4. collaboration,not competition, is more conducive to learning

      This is the basis of my teaching philosophy. In all of my previous classes and experiences, I have found that this holds true almost every time - the more knowledge shared the more knowledge each person has. Even if a student is learning or studying "alone," they are still collaborating with the author or object.

    5. Schema Theory.

      This is the theory I most agree with, if not just for the visual organization.

    6. Active Learning.

      Even if students are just getting information that can be obviously applied to real life, or a discussion about how what they're learning affects their current lives, they will be more willing to learn and actually receive instruction.

    7. Social Interaction.

      Group work can be valuable if the work is properly distributed. Group work has the stigma of forcing one student to take the brunt of the load and the other students coasting by, but with today's technology, teachers can more closely monitor participation to help with the balance.

    8. Peer Groups

      One of the things I worry about is for a student that does not have the opportunity to access technology outside of the classroom feeling as if they do not fit in or belong with their social groups. Technology now, especially with the youth, is extremely valued and the type of technology you can access is almost an indicator of social class, which is always a factor in peer groups and bullying.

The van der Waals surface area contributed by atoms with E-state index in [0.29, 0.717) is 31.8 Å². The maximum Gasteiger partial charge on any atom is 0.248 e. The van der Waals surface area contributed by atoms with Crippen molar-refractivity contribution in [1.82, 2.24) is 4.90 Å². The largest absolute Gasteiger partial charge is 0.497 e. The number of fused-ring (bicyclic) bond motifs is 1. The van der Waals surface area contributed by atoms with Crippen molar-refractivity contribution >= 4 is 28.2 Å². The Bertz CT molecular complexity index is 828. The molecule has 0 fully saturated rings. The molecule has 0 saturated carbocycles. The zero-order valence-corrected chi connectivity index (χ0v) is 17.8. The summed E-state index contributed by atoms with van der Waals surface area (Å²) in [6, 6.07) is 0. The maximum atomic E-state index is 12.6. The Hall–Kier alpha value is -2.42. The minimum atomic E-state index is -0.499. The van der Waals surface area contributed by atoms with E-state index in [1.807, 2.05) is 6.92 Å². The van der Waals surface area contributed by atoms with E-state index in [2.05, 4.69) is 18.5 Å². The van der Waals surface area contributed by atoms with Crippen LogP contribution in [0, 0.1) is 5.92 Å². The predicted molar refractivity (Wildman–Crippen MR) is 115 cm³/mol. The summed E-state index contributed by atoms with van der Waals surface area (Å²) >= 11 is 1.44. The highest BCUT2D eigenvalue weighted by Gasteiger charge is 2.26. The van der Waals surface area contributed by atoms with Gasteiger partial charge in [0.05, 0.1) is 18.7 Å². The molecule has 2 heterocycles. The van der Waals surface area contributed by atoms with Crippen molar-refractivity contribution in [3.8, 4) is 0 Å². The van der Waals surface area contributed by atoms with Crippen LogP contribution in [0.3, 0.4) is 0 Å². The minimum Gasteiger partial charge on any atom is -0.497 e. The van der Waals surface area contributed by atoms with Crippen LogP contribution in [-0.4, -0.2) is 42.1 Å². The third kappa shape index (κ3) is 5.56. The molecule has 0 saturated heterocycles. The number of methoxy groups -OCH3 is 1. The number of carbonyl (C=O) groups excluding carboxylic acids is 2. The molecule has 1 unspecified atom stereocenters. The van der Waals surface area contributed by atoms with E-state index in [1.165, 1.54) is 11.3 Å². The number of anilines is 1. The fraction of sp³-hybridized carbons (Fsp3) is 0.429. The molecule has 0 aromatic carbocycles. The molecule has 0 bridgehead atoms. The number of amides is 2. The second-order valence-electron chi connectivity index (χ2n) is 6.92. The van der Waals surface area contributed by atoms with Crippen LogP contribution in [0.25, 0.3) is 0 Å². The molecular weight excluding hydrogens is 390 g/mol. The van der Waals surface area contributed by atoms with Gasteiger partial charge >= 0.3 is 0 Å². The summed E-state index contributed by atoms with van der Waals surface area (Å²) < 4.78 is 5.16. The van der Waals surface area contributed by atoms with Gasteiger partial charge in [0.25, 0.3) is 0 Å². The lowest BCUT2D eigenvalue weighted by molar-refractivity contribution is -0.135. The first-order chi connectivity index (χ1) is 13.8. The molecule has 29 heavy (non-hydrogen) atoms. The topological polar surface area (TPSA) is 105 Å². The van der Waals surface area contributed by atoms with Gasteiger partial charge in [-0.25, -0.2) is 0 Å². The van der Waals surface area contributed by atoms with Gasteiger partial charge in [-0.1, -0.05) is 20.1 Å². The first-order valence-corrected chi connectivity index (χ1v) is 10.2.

9. Writing online differs from using paper and pencil, too.It’s more informal, although most texts should be grammat-ically acceptable and use conventional spelling. Immediacy isanother difference: Writers post their writing within sec-onds. Third, writers create multimodal texts with digitalphotos, video clips, and website links. The fourth differenceis audience: Writers send e-mail messages to people in dis-tant locations, including military parents serving in Iraq andAfghanistan, and their postings are read by people world-wide.

      Now, we need to teach our students how to navigate communicating in a much different way than what was taught in previous years. What I believe is most important in this list, though all aspects of online literacy are important, is teaching tone and understanding how to communicate with different audiences appropriately.

    10. Some students learn to surf the Web, locate and readinformation, and communicate using e-mail, instant messag-ing, and blogs outside of school; others, however, haven’thad many digital experiences. Teaching students how toread and write online has become a priority so that they be-come fully literate in today’s “flat” world.

      Due to a range of outside forces like class-gap and poverty, in our classrooms we will have students that range from high technological literacy to almost no experience with technology. In today's world, it is our job to shrink that gap between those students who have the privilege of experience with outside technology and those who do not.